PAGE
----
Void of people, full of judgment

Like many of the images in Cara Phillips’s show at Suffolk University Art Gallery, “Blue Laser Consultation Chair, New York City’’ looks like the setting for a ritual. Like many of the images in Cara Phillips’s show at Suffolk University Art Gallery, “Blue Laser Consultation Chair, New York City’’ looks like the setting for a ritual.
By Cate McQuaid
Globe Correspondent / September 2, 2009

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There’s a lot of blue in the design of the consulting and operating rooms of cosmetic surgeons, at least according to Cara Phillips’s photographs. It’s not a deep, soothing blue, but often a light, almost electric one, like the blue of a swimming pool illuminated at night. A blue that might speed the pulse and widen the eyes of anyone exposed to it.

Phillips went to Beverly Hills and New York’s Upper East Side, among other upscale neighborhoods, to shoot these images, on view in the Suffolk University Art Gallery at the New England School of Art & Design. They are empty of people: There’s nobody for a waggish viewer to scrutinize, to judge the state of a chin, waistline, or bust. We have the stage and the props without any of the actors, and the result is both splashy and unnerving.

The sterile cleanliness and the bold, theatrical lighting imbue these scenes with a sci-fi atmosphere, a crisp perfection that human flesh, no matter how firm and pert, can never live up to. They look like sites for ritual: altars, of a sort, to transformation.

In “Blue Laser Consultation Chair, New York City,’’ a high, pale chair bathes in the eerie blue light projected by the laser in front of it. The laser itself, a panel of light above and a slight distance away from the chair, gazes down like the eye of God. In “Orange Laser Machine, Washington DC,’’ an arced panel tilted slightly upward, glowing in near blackness, looks oracular.

Phillips sometimes focuses on other equipment: plastic liposuction vats with brightly colored lids, or a pretty little white and blue hexagonal box in “The Whisper Machine, Washington DC,’’ which turns out to be a smoke evacuation system (I guess all those lasers might generate smoke).

All the photos ultimately depict elaborate marketing packages: magical places and tools that will help you alter your body to more perfect specifications. Showing us these places free of patients and doctors, Phillips leaves us to wrestle with our own judgments about cosmetic surgery, and perhaps our own desire to sit in that laser consultation chair, and be saved.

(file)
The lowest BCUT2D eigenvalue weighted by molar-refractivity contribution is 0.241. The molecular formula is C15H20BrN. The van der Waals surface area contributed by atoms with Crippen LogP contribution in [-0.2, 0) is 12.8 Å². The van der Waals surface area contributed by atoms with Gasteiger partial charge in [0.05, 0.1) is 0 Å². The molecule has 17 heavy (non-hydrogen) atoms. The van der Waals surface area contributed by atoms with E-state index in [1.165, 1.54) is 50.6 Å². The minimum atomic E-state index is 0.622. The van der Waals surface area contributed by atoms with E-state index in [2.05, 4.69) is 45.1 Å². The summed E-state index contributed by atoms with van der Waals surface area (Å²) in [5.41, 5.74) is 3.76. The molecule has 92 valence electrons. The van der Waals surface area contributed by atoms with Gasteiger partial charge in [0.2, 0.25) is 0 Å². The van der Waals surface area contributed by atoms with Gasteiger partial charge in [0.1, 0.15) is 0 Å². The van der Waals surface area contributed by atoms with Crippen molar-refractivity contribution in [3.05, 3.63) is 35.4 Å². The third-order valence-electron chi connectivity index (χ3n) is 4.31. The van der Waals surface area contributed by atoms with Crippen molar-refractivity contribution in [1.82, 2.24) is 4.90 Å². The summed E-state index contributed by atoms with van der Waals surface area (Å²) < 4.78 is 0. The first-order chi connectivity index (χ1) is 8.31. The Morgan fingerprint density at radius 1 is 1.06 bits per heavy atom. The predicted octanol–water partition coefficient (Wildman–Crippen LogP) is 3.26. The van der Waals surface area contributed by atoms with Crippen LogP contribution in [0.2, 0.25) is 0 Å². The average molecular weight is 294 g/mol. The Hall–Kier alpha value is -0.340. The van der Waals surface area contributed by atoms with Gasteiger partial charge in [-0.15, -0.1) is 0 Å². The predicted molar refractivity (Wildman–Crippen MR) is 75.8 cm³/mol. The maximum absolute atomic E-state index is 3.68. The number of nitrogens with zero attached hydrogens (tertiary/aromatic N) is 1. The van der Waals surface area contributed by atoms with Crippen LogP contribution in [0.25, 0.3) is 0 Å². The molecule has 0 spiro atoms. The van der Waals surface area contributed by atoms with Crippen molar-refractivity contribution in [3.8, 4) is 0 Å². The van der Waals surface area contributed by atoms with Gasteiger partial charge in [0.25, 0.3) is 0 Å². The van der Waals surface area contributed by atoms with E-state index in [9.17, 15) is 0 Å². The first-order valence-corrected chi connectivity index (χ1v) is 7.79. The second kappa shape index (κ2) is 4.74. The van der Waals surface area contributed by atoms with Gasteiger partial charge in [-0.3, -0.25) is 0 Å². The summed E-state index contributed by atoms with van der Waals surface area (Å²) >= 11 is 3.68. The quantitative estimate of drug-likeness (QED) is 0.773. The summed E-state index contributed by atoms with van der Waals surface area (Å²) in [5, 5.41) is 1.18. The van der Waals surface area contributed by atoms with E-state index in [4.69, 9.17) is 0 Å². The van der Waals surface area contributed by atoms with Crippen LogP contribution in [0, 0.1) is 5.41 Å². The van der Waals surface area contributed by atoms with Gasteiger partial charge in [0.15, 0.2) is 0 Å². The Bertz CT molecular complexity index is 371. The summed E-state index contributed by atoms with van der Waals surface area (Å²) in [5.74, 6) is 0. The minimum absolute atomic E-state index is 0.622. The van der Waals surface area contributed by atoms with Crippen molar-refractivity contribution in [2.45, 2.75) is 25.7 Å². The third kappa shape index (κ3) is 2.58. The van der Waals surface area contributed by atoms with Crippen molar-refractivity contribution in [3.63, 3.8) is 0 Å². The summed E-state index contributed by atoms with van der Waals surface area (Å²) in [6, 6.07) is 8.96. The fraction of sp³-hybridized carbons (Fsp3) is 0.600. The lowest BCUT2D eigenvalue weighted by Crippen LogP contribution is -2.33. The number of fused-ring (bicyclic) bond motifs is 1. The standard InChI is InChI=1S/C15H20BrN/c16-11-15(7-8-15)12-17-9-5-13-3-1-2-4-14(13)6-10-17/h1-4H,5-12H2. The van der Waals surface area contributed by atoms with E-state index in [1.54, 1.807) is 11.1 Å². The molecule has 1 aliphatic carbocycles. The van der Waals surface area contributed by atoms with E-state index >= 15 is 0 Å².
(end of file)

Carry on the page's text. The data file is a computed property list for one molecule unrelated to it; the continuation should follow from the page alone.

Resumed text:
Constructing femininity
There’s more frankly unsettling but slyly witty examination of our attitudes toward the flesh on view in “Image/Imaged/Imaginary,’’ a two-person show curated by Heidi Kayser and featuring work by Millee Tibbs and Lauren Kalman at Fort Point Arts Community Gallery. Like many good feminist artists, Kalman and Tibbs often begin with the body as a site of dissonance and turmoil.

Kalman re-creates the marks of skin conditions using jewelry studs, then photographs the results. In the series “Blooms, Efflorescence, and Other Dermatological Embellishments,’’ she pairs extreme close-ups with wider shots in a series of artful diptychs. The wide shots are never so wide as to reveal her models’ faces.

“Blooms, Efflorescence, and Other Dermatological Embellishments (Cystic Acne, Chest)’’ reveals a sprinkling of pearls and garnets, as well as pink and black gemstones, protruding from the pale surface of a woman’s chest. Symbols of wealth, power, and femininity here signify disease and scars, mars to beauty rather than enhancements. It’s a terrific conflation of opposites.

Tibbs has three bodies of work on view. The strongest is the series “This Is a Picture of Me,’’ in which the artist juxtaposes her own childhood snapshots with images of her as an adult reenacting the scenes.

“Millee Talking to Daddy WPB 1979, 2007’’ pairs a photo of a small girl in a short, striped dress, hand on hip, phone to ear, eye focused on the camera, with an image of the artist in a replica of the dress and the same audacious pose. The dress’s hem barely brushes the tops of her thighs. The images featuring the adult artist are ridiculous and often disturbing, but paired with the old photos, they cleverly raise questions about childhood sexuality and the construction of femininity.

Inspired by Australia
Jinx Nolan’s collages on tile at Mobilia Gallery are at their best when they invoke the spaciousness of desert or sea. When she forgets space, the collages feel cluttered and so packed with odd, surreal images it’s hard to parse them, but when she lets them breathe, they become worlds unto themselves. The artist was born in Australia, and her often abstract collages were inspired by the landscape there.

A horizon line cuts across “Arctic Life,’’ setting everything squarely in a landscape. Nolan has spray painted the bottom with breathy, bright blue. Two gushes of white over the blue mark the pathways of a strutting penguin and a seabird coming in to land. The top half shows two white triangles bracketing an inverted blue one, as if we’re looking through two icebergs at the hot sky beyond. A lime green disk hovers at the rim of one white triangle. The tropical tones in this arctic scene make a point about the threat of climate change, sure, but issues are secondary to visuals here; the hot tones reverberate beautifully against the white.

CARA PHILLIPS: Singular Beauty

At: Suffolk University Art Gallery, New England School of Art & Design, 75 Arlington St., through Oct. 10. 617-573-8785,


At: Fort Point Arts Community Gallery, 300 Summer St., through Sept. 25. 617-423-4299,


At: Mobilia Gallery, 358 Huron Ave., Cambridge, through Sept. 22. 617-876-2109,

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